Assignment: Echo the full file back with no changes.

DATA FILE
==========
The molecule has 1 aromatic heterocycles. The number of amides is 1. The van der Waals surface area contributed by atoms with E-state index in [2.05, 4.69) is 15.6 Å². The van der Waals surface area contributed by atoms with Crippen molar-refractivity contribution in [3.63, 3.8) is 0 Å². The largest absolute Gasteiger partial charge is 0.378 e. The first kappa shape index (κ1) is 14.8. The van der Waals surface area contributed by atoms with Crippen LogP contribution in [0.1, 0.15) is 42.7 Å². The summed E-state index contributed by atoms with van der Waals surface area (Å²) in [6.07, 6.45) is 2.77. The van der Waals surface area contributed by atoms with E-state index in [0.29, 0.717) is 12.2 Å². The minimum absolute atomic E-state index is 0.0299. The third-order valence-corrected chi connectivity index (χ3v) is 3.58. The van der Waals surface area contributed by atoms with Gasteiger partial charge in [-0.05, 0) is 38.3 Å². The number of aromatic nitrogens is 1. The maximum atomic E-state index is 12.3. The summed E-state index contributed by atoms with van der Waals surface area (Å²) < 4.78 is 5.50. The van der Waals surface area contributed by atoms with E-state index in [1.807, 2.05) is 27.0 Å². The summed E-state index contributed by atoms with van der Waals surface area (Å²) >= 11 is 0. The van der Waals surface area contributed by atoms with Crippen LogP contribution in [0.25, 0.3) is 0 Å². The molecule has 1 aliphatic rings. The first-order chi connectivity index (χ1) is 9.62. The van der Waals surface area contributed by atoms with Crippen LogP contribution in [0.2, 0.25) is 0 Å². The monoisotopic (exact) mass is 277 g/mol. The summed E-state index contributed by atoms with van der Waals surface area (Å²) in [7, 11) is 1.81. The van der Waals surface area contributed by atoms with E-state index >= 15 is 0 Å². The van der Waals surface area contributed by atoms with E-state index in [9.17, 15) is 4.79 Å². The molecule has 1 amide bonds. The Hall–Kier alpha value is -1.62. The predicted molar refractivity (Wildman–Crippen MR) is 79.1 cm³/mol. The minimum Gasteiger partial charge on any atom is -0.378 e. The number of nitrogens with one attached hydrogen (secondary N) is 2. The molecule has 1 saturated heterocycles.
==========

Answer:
The molecule has 1 aromatic heterocycles. The number of amides is 1. The van der Waals surface area contributed by atoms with E-state index in [2.05, 4.69) is 15.6 Å². The van der Waals surface area contributed by atoms with Crippen molar-refractivity contribution in [3.63, 3.8) is 0 Å². The largest absolute Gasteiger partial charge is 0.378 e. The first kappa shape index (κ1) is 14.8. The van der Waals surface area contributed by atoms with Crippen LogP contribution in [0.1, 0.15) is 42.7 Å². The summed E-state index contributed by atoms with van der Waals surface area (Å²) in [6.07, 6.45) is 2.77. The van der Waals surface area contributed by atoms with E-state index in [0.29, 0.717) is 12.2 Å². The minimum absolute atomic E-state index is 0.0299. The third-order valence-corrected chi connectivity index (χ3v) is 3.58. The van der Waals surface area contributed by atoms with Gasteiger partial charge in [-0.05, 0) is 38.3 Å². The number of aromatic nitrogens is 1. The maximum atomic E-state index is 12.3. The summed E-state index contributed by atoms with van der Waals surface area (Å²) < 4.78 is 5.50. The van der Waals surface area contributed by atoms with E-state index in [1.807, 2.05) is 27.0 Å². The summed E-state index contributed by atoms with van der Waals surface area (Å²) >= 11 is 0. The van der Waals surface area contributed by atoms with Crippen LogP contribution in [0.25, 0.3) is 0 Å². The molecule has 1 aliphatic rings. The first-order chi connectivity index (χ1) is 9.62. The van der Waals surface area contributed by atoms with Crippen LogP contribution in [0.2, 0.25) is 0 Å². The monoisotopic (exact) mass is 277 g/mol. The summed E-state index contributed by atoms with van der Waals surface area (Å²) in [7, 11) is 1.81. The van der Waals surface area contributed by atoms with E-state index >= 15 is 0 Å². The van der Waals surface area contributed by atoms with E-state index in [9.17, 15) is 4.79 Å². The molecule has 1 amide bonds. The Hall–Kier alpha value is -1.62. The predicted molar refractivity (Wildman–Crippen MR) is 79.1 cm³/mol. The minimum Gasteiger partial charge on any atom is -0.378 e. The number of nitrogens with one attached hydrogen (secondary N) is 2. The molecule has 1 saturated heterocycles.